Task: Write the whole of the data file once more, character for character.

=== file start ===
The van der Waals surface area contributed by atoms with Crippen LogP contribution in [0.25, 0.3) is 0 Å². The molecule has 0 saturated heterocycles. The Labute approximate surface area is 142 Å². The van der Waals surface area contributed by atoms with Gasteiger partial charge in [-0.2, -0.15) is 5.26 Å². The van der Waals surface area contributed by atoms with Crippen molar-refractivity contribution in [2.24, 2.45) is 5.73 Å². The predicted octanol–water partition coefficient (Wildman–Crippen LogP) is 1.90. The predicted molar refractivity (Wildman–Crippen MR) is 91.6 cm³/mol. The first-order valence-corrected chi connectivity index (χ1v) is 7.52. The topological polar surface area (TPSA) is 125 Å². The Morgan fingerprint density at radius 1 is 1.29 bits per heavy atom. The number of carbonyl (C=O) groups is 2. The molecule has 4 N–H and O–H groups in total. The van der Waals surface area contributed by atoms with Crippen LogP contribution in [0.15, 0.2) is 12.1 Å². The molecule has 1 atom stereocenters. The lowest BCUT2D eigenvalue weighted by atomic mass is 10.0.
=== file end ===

The van der Waals surface area contributed by atoms with Crippen LogP contribution in [0.25, 0.3) is 0 Å². The molecule has 0 saturated heterocycles. The Labute approximate surface area is 142 Å². The van der Waals surface area contributed by atoms with Gasteiger partial charge in [-0.2, -0.15) is 5.26 Å². The van der Waals surface area contributed by atoms with Crippen molar-refractivity contribution in [2.24, 2.45) is 5.73 Å². The predicted octanol–water partition coefficient (Wildman–Crippen LogP) is 1.90. The predicted molar refractivity (Wildman–Crippen MR) is 91.6 cm³/mol. The first-order valence-corrected chi connectivity index (χ1v) is 7.52. The topological polar surface area (TPSA) is 125 Å². The Morgan fingerprint density at radius 1 is 1.29 bits per heavy atom. The number of carbonyl (C=O) groups is 2. The molecule has 4 N–H and O–H groups in total. The van der Waals surface area contributed by atoms with Crippen LogP contribution in [0.15, 0.2) is 12.1 Å². The molecule has 1 atom stereocenters. The lowest BCUT2D eigenvalue weighted by atomic mass is 10.0.